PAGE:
Which brings me back to the rape plot that is always used in the modern seasons. When another junkie arrives at the hotel, played by Max Greenfield’s Gabriel, Sally calls dibs on him. Almost immediately after getting high, Gabriel is attacked by a unknown person, dressed like the gimp from Murder House mixed with a mummy, and is then raped by what can only be called a power drill penis. We are forced to watch Gabriel scream in pain, beg for help, only to have Sally smile as she says, “The more you scream, the more he likes it.”

For some reason, Ryan Murphy seems to think that the most horrific modern fear he can exploit is that of rape. Despite there being a hotel filled with horrors he can utilize at his whim—and plenty more I’m sure we haven’t seen yet—he feels the need to add rape into the mix, and the most awful rape scene he’s indulged in yet. By doing this, Murphy goes for the easiest way to scare his audience, and it feels cheap and exploitative.

“Checking In” isn’t a good start for American Horror Story: Hotel. Already we’re seeing the odd season’s penchant for attempts to freak out its audience, rather than creating an interesting horror story with a decent plot. By giving us compelling imagery with an empty story so far, it doesn’t have the same effect that Asylum or last season’s Freak Show had—that ability to frighten while also being surprisingly moving. Right away, Hotel feels like all style and no substance, with cheap shocks and an abundance of “borrowing” from much better media. At this point…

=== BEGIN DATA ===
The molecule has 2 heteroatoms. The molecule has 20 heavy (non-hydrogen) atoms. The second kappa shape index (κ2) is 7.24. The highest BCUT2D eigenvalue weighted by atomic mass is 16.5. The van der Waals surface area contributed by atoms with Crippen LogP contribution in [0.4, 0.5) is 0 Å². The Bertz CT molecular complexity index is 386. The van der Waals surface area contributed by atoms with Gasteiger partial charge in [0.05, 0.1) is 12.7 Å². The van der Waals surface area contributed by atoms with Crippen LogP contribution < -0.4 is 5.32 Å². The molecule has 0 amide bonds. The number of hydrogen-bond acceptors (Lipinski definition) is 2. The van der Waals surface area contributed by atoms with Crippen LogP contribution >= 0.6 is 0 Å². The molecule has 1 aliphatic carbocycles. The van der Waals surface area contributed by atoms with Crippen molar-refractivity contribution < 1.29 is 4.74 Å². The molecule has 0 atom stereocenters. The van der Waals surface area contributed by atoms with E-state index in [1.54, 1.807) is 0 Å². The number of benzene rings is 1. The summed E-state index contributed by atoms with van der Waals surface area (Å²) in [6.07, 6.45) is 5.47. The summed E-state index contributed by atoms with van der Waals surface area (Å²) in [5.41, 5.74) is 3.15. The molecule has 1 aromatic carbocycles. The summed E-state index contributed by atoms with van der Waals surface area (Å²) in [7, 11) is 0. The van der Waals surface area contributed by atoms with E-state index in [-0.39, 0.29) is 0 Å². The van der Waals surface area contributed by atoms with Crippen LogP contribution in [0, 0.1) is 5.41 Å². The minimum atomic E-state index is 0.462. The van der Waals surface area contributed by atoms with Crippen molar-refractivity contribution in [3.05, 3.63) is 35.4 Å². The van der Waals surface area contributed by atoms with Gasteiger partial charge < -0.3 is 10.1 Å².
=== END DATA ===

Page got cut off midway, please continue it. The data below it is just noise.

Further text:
all style and no substance makes Hotel a dull show
all style and no substance makes Hotel a dull show
all style and no substance makes Hotel a dull show
all style and no substance makes Hotel a dull show
all style and no substance makes Hotel a dull show
all style and no substance makes Hotel a dull show

Ross Bonaime is a D.C.-based freelance writer and regular contributor to Paste. You can follow him on Twitter.